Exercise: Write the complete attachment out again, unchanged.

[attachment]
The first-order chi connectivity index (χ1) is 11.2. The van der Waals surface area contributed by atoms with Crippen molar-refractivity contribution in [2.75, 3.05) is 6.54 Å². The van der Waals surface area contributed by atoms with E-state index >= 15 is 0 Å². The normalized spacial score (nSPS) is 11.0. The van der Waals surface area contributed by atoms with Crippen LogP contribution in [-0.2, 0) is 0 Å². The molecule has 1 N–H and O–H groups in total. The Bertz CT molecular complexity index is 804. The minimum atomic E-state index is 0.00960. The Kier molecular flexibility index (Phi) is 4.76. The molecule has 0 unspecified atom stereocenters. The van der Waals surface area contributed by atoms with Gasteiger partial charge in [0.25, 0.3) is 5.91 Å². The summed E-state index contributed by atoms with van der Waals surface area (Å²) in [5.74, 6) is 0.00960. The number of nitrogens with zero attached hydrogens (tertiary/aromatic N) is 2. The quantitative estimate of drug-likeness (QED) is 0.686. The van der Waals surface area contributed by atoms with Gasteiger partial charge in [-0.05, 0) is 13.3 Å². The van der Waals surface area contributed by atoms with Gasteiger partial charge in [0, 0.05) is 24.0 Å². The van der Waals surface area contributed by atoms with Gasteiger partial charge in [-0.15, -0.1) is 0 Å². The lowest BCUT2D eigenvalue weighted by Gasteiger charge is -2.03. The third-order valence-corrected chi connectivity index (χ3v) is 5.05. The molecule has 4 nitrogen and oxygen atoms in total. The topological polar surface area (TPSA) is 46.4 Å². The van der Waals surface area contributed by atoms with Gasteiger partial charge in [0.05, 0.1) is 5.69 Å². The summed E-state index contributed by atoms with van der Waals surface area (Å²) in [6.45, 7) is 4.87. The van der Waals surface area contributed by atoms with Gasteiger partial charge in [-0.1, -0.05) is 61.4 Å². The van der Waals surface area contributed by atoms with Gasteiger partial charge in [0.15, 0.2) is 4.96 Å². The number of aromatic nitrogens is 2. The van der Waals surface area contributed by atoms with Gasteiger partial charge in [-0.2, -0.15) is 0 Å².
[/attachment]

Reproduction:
The first-order chi connectivity index (χ1) is 11.2. The van der Waals surface area contributed by atoms with Crippen molar-refractivity contribution in [2.75, 3.05) is 6.54 Å². The van der Waals surface area contributed by atoms with E-state index >= 15 is 0 Å². The normalized spacial score (nSPS) is 11.0. The van der Waals surface area contributed by atoms with Crippen LogP contribution in [-0.2, 0) is 0 Å². The molecule has 1 N–H and O–H groups in total. The Bertz CT molecular complexity index is 804. The minimum atomic E-state index is 0.00960. The Kier molecular flexibility index (Phi) is 4.76. The molecule has 0 unspecified atom stereocenters. The van der Waals surface area contributed by atoms with Gasteiger partial charge in [0.25, 0.3) is 5.91 Å². The summed E-state index contributed by atoms with van der Waals surface area (Å²) in [5.74, 6) is 0.00960. The number of nitrogens with zero attached hydrogens (tertiary/aromatic N) is 2. The quantitative estimate of drug-likeness (QED) is 0.686. The van der Waals surface area contributed by atoms with Gasteiger partial charge in [-0.05, 0) is 13.3 Å². The van der Waals surface area contributed by atoms with Gasteiger partial charge in [0, 0.05) is 24.0 Å². The van der Waals surface area contributed by atoms with Gasteiger partial charge in [-0.15, -0.1) is 0 Å². The lowest BCUT2D eigenvalue weighted by Gasteiger charge is -2.03. The third-order valence-corrected chi connectivity index (χ3v) is 5.05. The molecule has 4 nitrogen and oxygen atoms in total. The topological polar surface area (TPSA) is 46.4 Å². The van der Waals surface area contributed by atoms with Gasteiger partial charge in [0.05, 0.1) is 5.69 Å². The summed E-state index contributed by atoms with van der Waals surface area (Å²) in [6.45, 7) is 4.87. The van der Waals surface area contributed by atoms with Gasteiger partial charge in [-0.1, -0.05) is 61.4 Å². The van der Waals surface area contributed by atoms with Gasteiger partial charge in [0.15, 0.2) is 4.96 Å². The number of aromatic nitrogens is 2. The van der Waals surface area contributed by atoms with Gasteiger partial charge in [-0.2, -0.15) is 0 Å².